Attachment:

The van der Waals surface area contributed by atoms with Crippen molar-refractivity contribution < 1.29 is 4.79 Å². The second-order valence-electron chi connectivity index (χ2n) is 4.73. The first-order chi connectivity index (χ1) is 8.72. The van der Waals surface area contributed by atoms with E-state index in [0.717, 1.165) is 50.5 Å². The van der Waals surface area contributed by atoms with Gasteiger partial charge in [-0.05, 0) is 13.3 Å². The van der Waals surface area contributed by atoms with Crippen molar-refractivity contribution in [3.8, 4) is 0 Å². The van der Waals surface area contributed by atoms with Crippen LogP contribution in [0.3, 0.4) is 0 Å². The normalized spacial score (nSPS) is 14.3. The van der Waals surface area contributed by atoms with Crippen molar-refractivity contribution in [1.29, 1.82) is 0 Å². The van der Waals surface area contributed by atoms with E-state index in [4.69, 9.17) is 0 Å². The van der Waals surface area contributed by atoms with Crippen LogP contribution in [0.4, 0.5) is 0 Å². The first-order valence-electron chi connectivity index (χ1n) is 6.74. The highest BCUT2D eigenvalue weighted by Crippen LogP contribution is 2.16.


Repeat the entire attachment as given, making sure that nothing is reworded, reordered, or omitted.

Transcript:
The van der Waals surface area contributed by atoms with Crippen molar-refractivity contribution < 1.29 is 4.79 Å². The second-order valence-electron chi connectivity index (χ2n) is 4.73. The first-order chi connectivity index (χ1) is 8.72. The van der Waals surface area contributed by atoms with E-state index in [0.717, 1.165) is 50.5 Å². The van der Waals surface area contributed by atoms with Gasteiger partial charge in [-0.05, 0) is 13.3 Å². The van der Waals surface area contributed by atoms with Crippen molar-refractivity contribution in [3.8, 4) is 0 Å². The van der Waals surface area contributed by atoms with Crippen LogP contribution in [0.3, 0.4) is 0 Å². The normalized spacial score (nSPS) is 14.3. The van der Waals surface area contributed by atoms with Crippen molar-refractivity contribution in [1.29, 1.82) is 0 Å². The van der Waals surface area contributed by atoms with E-state index in [4.69, 9.17) is 0 Å². The van der Waals surface area contributed by atoms with Crippen LogP contribution in [0.4, 0.5) is 0 Å². The first-order valence-electron chi connectivity index (χ1n) is 6.74. The highest BCUT2D eigenvalue weighted by Crippen LogP contribution is 2.16.